They should verify their EE-appropriateness against a simple, unadvaced (in that game) look at a contemporary electronics company, which makes the stuff they drag on theoretically about, like analog or another, to see what the real ee world also looks like. They wouldn't make it over THAT threshold, certainly not certain persons claiming 'professor' positions which suggest a much more elevated field of interest. Realy.

Lets say we look at just to make sure we take an ordinairy, completely common, worldwide visible, unsecret, succesfull (...) fairly big, electronics company as comparison, to have a look at what I'm talking about. What would a student graduating from 'circuits and system' or whatever name they nowadays have get from the stuf presented there, and is that ok ?

I'm sure that depending on the non-precooked curriculum choices wouldn't understand one f* (sorry about the language) of that site, almost. Let alone of even one, relatively harmless datasheet, lets say of the fundamental building block of an opamp. Or, even worse, a AD converter. You know, the stuff which is supposed to make all those 'modern' antenna arrays tick, at some point.

When I was a electronics practicum assistent (asked about, and allowed in much earlier than officially permitted after I applied), I as a sort of joke made a (imo) simple AM radio receiver with some simple enough parts (say no more than a dozen), of course not using chips, which was fun, but I don't think I could explain to some circuits-and-systems graduate what that sort of design would be about. Seriously. I don't think they'd know how to do any signal processing of such real world electronics even.

Is that because I left and supposedly didn't make it? No. I left because I started to suspect that at least some of the people were seriously bad, and didn't want to work with them, and on the other hand my project was (for me) financially killed for no good reasons (others got decently refinananced, and they sucked bad, which all my official stuff worked and was even on schedule). And in fact was was sort of destined or proposed to become a professor at some point, which was at least being communicated about, and of course I had (and have) sufficient content to proof myself badly for that, except a pile of senseless, unread publications (or peer steals) to satisfy the civil servant publication counters and desk drawers with, but hey, some people come in as wine salesman.

I don't have the ambition for aforementioned reasons to even much proof myself there, but I do have ambition enough to be taken seriously as very solid, theoretically founded, multidisciplinary, practically capable, seriously leadership capable elctrical engineer, and don't intent to allow others to take my place as a dead man in there. I hardly had competition, even though I broke every inch of my own way, and even can claim to be quite a bit of a theoretical physicist, to mention another area. I don't give my personal and professional credits away, and have never conceded to let that be tried in that dreadfull environment people may need at times to graduate and get references from.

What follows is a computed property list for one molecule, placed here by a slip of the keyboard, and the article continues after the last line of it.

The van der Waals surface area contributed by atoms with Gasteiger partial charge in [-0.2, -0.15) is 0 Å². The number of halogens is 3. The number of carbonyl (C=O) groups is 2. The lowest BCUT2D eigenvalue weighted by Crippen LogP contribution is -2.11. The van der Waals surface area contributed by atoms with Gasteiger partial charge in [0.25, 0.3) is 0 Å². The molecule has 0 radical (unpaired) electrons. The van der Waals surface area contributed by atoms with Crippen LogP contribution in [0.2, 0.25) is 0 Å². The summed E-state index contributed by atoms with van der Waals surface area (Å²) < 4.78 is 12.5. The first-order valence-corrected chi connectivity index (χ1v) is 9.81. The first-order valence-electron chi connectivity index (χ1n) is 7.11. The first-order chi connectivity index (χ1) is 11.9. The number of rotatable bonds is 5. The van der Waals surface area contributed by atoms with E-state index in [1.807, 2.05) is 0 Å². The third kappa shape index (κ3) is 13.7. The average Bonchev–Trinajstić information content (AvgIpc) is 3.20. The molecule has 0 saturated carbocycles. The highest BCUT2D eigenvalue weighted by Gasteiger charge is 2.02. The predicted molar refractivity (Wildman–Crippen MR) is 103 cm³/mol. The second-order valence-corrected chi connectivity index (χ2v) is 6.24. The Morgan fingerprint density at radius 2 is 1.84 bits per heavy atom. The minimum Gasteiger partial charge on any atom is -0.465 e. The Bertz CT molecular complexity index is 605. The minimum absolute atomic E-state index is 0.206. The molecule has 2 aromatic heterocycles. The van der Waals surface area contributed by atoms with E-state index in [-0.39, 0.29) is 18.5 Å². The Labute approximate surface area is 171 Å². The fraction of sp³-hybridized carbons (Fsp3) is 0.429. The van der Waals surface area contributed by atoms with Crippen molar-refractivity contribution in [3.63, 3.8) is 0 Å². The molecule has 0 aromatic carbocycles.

And luckily, none of these guys (and galls ?) would know a voodoo card if it hit them in the face.

Egyptian art via IBM

I was looking around the ibm website, saw a little movie on their fully automated chip facilities and a 1/3 billion sony chip request on cell microprocessors on silicon-on-insulator technology, and came across ancient egyptian images in HUGE digital format, which looks good. You'd better have some bandwidth to download these...

Used without explicit permission...

The above is very downscaled with GIMP .

March 3 2004, 12:25

String simulator on DSP

I am working on my string simulator, and luckily have the chance to try it out on a modern digital signal processor (DSP), in this case from Analog Devices the BF533 stamp sized over 600 MHz with double ALU and MAC-like units, 16 bits memory interface (32 bit intern) and a risc-like instruction set. It's got programmable clock rate and core voltage, advanced enough interupt and DMA interfaces and a serial interface and of course timers/pwm units.

This is the board it happens to be on, which has a lot more than just the DSP and supply, in this case more than enough for profi audio development:.

                       BF533-HARDWARE EZ-KIT Lite™

It has 4 in and 6 out audio connectiona with 24 bit converter and 3 video in and out channels, usb developer connection, and serial and proprietary connectors, and a sort of bus connector on the back. The optical connectors I never saw in practice. The size is about a medium sigar box.

Also it has a number of pushbuttons and LEDs (lights), and it comes with a developer environemnt, wich is a fairly powerfull, except in this case the target object code is memory size limited to 20kB.

I've tried the examples, and made some more, for instance I turned the board into a echo/delay unit, and also made it startup by itself in such a way, so that it when given supply voltage in a fraction of a second would start acting as a audio delay, starting up automatically from it's 2MB flash memory, making use of the fairly large 32 Megabytes SDRAM.

Of course I played around with the switches and the leds, and I made monophone sample player which I fed with self generates sine samples (C libraries are available on the dsp!) and externally made drum sound samples.

Satisfied enough with the IDE and compiler and the audio (which sounds definately high quality on quite high standard system) as it appeared (video examples are limited), I thought I'd try the step of porting my string simulator to the DSP, which basically makes this novel physical model oriented synthesis method into a machine, possibly even a standalone unit.

The simularor, which is in prototying and research phase on cygwin (windows) and possibly linux (no sound or midi driver at the moment), is written in C, so it is worth while trying a direct port, except for the interrupt routine handling, and possible midi (which isn't at this moment present with the DSP). The DA converter can be driven via an interrupt routine, which can be supplied in C, but of course in a different way than the PAlib for the windows version, though easily comparable.